I read the news online each morning and sometimes become inspired to post comments concerning certain of the articles I encounter. I recently got drawn into a discussion on the Lincoln Journal Star website about public employee unions and collective bargaining in Nebraska. A fellow who identifies himself as “World’s End” accused me of being a Libertarian. (For all of you Libertarians out there reading this, “accused” is the correct word choice. World’s End thought he was “outing” me because I had claimed in the thread to be a registered Republican.) He reached the conclusion I was a Libertarian after reading some of the articles at this website that he said had “harsh words” for the Republican Party. I replied:
“As for your comment that you can’t believe I’m a Republican because we have harsh words for Repubs over at the GiN website, I have to say I’m glad you noticed but, at the same time, I’m not surprised you think that’s unusual. It is unusual. Our primary motivation at GiN is principle, not party. I personally feel I have a lot more in common with Republicans politically than with Democrats, Independents, or even Libertarians, so I register Republican. But, if you want to understand why we tend to come down on the GOP so hard at GiN, I ask you: Who disappoints you the most when they don’t live up to your expectations, someone who says he’s your friend (with whom you thought you shared common beliefs and values) or a complete stranger?”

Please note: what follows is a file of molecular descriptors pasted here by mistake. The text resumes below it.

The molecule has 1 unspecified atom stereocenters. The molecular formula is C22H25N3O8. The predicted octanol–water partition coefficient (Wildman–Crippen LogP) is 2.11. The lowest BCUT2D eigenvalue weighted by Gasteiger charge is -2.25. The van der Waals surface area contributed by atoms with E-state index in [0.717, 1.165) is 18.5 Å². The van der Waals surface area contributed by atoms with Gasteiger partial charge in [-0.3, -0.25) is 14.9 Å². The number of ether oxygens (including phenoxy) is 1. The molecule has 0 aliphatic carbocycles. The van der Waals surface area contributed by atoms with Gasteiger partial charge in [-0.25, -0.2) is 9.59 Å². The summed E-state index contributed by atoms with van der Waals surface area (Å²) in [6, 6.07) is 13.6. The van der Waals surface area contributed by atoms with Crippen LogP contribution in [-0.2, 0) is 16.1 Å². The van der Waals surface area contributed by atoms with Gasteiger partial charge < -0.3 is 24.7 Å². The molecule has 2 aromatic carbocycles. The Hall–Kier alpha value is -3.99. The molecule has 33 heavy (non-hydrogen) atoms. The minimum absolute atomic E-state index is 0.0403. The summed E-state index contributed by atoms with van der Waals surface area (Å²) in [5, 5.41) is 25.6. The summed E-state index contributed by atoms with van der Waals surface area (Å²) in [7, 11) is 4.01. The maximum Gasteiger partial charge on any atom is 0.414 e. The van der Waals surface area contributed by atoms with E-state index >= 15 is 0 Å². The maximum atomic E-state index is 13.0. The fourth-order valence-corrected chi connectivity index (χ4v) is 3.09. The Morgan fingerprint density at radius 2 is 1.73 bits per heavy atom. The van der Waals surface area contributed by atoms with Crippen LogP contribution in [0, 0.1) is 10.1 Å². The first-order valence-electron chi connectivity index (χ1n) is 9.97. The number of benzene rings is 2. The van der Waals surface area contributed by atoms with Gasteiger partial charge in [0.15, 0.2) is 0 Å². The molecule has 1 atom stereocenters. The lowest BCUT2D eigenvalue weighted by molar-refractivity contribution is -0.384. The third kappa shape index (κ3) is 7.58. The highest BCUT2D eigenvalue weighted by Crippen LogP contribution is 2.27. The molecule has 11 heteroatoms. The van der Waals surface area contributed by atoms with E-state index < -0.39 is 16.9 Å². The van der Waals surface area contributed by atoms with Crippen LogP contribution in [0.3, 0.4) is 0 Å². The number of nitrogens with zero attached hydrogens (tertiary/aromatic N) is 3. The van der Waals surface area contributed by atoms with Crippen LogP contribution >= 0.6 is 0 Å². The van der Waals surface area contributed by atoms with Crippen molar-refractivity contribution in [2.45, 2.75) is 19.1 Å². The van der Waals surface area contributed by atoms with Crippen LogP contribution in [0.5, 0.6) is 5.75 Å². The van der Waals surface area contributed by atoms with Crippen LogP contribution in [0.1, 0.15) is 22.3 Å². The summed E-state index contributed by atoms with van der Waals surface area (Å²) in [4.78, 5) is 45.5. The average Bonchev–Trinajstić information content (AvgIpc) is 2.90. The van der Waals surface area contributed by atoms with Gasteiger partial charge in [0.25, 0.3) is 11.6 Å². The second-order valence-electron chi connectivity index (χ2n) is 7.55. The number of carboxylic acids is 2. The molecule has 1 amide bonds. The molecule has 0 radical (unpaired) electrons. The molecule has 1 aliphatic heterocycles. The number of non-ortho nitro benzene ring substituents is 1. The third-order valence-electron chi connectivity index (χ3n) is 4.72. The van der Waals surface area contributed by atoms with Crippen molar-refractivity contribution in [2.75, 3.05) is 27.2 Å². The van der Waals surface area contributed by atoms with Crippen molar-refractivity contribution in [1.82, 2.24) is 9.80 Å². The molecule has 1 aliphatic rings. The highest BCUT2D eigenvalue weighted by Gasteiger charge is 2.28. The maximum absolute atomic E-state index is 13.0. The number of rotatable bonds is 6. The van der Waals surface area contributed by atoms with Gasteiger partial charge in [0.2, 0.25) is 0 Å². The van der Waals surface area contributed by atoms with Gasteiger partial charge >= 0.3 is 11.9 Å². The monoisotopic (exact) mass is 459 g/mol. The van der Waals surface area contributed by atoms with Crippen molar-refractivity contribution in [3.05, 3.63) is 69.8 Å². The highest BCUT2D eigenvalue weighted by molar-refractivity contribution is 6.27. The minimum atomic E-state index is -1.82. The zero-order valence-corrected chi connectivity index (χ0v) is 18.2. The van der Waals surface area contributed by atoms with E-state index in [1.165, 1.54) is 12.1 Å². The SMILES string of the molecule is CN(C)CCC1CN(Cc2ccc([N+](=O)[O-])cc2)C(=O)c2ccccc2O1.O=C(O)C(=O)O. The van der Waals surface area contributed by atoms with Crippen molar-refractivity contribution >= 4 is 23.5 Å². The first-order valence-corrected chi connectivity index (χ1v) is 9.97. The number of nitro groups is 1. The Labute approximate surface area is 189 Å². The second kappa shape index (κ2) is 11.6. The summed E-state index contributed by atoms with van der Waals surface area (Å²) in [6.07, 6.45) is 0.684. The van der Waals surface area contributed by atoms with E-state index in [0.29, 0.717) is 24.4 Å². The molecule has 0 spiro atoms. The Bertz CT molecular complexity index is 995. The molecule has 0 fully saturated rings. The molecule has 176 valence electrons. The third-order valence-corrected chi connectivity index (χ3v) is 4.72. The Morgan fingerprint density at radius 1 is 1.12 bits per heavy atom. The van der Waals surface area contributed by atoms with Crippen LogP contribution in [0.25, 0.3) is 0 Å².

That being said, I’m sorry to say that two out of three of the Republican House members representing Nebraska have gone and done it again. They’ve disappointed me, BIG TIME. I’m talking about Representatives Lee Terry and Jeff Fortenberry.
The Heritage Foundation compiled all of the votes on the amendments to the government funding bill, HR-1, that proposed to cut non-security spending. Heritage excluded amendments that proposed to shift spending from one program to another or sought to block various Obama policies—whether it be the many amendments to defund Obamacare or turn off the EPA’s rule making authority, choosing to look solely at the unambiguous spending cuts to see how Congress and individual House members did.